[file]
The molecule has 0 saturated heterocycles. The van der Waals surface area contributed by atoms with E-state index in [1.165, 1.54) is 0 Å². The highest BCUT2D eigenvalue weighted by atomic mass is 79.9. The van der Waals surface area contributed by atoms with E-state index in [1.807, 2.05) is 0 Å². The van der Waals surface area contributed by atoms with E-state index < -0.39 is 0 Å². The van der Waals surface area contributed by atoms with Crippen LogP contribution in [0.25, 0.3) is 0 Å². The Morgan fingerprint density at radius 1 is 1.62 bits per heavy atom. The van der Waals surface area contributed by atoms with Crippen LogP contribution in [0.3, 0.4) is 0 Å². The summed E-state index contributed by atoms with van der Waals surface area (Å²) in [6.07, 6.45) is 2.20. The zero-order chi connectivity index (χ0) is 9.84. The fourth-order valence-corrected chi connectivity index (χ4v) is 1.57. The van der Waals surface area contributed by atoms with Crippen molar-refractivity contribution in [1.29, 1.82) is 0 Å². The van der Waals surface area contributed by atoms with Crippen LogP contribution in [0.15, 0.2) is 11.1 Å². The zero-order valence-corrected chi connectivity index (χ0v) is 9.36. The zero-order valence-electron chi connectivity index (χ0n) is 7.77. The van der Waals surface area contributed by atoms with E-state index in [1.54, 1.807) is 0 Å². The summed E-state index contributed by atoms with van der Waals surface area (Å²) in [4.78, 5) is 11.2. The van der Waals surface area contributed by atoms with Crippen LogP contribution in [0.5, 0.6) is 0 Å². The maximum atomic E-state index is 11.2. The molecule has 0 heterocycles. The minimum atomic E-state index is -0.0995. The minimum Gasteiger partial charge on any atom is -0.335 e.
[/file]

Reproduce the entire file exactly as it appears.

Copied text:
The molecule has 0 saturated heterocycles. The van der Waals surface area contributed by atoms with E-state index in [1.165, 1.54) is 0 Å². The highest BCUT2D eigenvalue weighted by atomic mass is 79.9. The van der Waals surface area contributed by atoms with E-state index in [1.807, 2.05) is 0 Å². The van der Waals surface area contributed by atoms with E-state index < -0.39 is 0 Å². The van der Waals surface area contributed by atoms with Crippen LogP contribution in [0.25, 0.3) is 0 Å². The Morgan fingerprint density at radius 1 is 1.62 bits per heavy atom. The van der Waals surface area contributed by atoms with Crippen LogP contribution in [0.3, 0.4) is 0 Å². The summed E-state index contributed by atoms with van der Waals surface area (Å²) in [6.07, 6.45) is 2.20. The zero-order chi connectivity index (χ0) is 9.84. The fourth-order valence-corrected chi connectivity index (χ4v) is 1.57. The van der Waals surface area contributed by atoms with Crippen molar-refractivity contribution in [1.29, 1.82) is 0 Å². The van der Waals surface area contributed by atoms with Crippen LogP contribution in [0.15, 0.2) is 11.1 Å². The zero-order valence-corrected chi connectivity index (χ0v) is 9.36. The zero-order valence-electron chi connectivity index (χ0n) is 7.77. The van der Waals surface area contributed by atoms with E-state index in [1.54, 1.807) is 0 Å². The summed E-state index contributed by atoms with van der Waals surface area (Å²) in [4.78, 5) is 11.2. The van der Waals surface area contributed by atoms with Crippen LogP contribution in [0.5, 0.6) is 0 Å². The maximum atomic E-state index is 11.2. The molecule has 0 heterocycles. The minimum atomic E-state index is -0.0995. The minimum Gasteiger partial charge on any atom is -0.335 e.